What happens when you get a few “intellectuals” together? You get a few critical shots at things with mass appeal.
Over the last two weeks, Bloomberg Television has been airing the “Intelligence Squared” debate held in New York City earlier this month with thought leaders like Arianna Huffington, Zev Chafets, P.J. O’Rourke and New York Times columnist David Brooks.
During this debate, at issue was whether the “conflict” in political discourse was creating highly polarized political parties. Brooks linked this “conflict” to Fox News and host Glenn Beck.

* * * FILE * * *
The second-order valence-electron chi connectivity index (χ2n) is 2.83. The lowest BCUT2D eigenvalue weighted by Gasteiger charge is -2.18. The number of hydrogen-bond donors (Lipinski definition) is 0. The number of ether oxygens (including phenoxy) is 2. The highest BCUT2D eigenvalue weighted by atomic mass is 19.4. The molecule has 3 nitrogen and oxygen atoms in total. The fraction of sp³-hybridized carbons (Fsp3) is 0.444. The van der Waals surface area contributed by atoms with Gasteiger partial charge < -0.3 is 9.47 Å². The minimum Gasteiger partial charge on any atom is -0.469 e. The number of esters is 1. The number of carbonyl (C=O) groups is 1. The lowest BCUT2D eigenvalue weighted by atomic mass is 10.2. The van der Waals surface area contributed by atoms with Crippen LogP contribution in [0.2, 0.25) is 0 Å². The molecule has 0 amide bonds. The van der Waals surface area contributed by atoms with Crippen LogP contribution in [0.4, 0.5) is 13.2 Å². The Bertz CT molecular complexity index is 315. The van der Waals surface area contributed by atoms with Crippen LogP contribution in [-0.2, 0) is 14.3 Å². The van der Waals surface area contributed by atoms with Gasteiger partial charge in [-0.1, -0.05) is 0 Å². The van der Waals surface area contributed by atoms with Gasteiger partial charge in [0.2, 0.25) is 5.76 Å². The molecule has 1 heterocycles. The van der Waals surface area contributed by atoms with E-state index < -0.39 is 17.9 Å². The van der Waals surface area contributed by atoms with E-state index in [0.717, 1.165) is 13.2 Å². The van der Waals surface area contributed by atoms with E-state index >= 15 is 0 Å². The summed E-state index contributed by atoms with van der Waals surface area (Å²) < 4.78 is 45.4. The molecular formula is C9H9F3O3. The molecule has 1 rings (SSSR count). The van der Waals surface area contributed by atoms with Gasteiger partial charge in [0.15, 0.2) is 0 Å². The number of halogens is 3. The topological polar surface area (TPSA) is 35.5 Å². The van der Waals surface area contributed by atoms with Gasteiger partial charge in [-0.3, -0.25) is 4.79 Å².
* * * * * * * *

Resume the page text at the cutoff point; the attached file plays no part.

“I believe in conflict, I’m a columnist, conflict is fine with me,” Brooks said. “And I’m fine with that as long as it’s constructive. The problem is we have parties that don’t represent the country. We now have — here’s a fact from Morris Fiorina, Stanford political scientist: More people own ferrets than watch Fox News.”
Brooks argued that the two major parties are controlled by elements not representative of the country.
“We have a [Republican] Party that’s sort of dictated by that small group, and in the Democratic Party we have a party dictated by the public-sector employee unions,” he said. “And you’ve got vast numbers of people whose views are not basically represented, so the country is still a bell curve country, and the rest of the — and the two-party system is not.”